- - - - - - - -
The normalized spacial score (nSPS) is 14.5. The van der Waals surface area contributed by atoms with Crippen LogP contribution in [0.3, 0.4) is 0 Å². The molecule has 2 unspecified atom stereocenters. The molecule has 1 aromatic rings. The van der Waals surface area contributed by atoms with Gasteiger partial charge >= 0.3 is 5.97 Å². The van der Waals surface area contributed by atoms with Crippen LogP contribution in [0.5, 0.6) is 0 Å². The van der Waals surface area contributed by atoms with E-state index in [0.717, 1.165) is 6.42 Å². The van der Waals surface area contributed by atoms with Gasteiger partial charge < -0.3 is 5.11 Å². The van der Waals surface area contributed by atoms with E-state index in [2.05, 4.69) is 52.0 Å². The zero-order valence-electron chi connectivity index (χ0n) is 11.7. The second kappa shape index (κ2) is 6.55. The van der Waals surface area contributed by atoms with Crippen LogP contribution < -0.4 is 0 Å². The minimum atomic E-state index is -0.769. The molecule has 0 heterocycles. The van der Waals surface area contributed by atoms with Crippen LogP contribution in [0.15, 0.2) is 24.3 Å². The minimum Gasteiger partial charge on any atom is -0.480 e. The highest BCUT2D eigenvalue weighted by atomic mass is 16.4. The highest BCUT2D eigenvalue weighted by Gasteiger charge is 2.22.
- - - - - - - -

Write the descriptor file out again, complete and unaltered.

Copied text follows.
The normalized spacial score (nSPS) is 14.5. The van der Waals surface area contributed by atoms with Crippen LogP contribution in [0.3, 0.4) is 0 Å². The molecule has 2 unspecified atom stereocenters. The molecule has 1 aromatic rings. The van der Waals surface area contributed by atoms with Gasteiger partial charge >= 0.3 is 5.97 Å². The van der Waals surface area contributed by atoms with Crippen LogP contribution in [0.5, 0.6) is 0 Å². The van der Waals surface area contributed by atoms with E-state index in [0.717, 1.165) is 6.42 Å². The van der Waals surface area contributed by atoms with Gasteiger partial charge < -0.3 is 5.11 Å². The van der Waals surface area contributed by atoms with E-state index in [2.05, 4.69) is 52.0 Å². The zero-order valence-electron chi connectivity index (χ0n) is 11.7. The second kappa shape index (κ2) is 6.55. The van der Waals surface area contributed by atoms with Crippen LogP contribution < -0.4 is 0 Å². The minimum atomic E-state index is -0.769. The molecule has 0 heterocycles. The van der Waals surface area contributed by atoms with Crippen LogP contribution in [0.15, 0.2) is 24.3 Å². The minimum Gasteiger partial charge on any atom is -0.480 e. The highest BCUT2D eigenvalue weighted by atomic mass is 16.4. The highest BCUT2D eigenvalue weighted by Gasteiger charge is 2.22.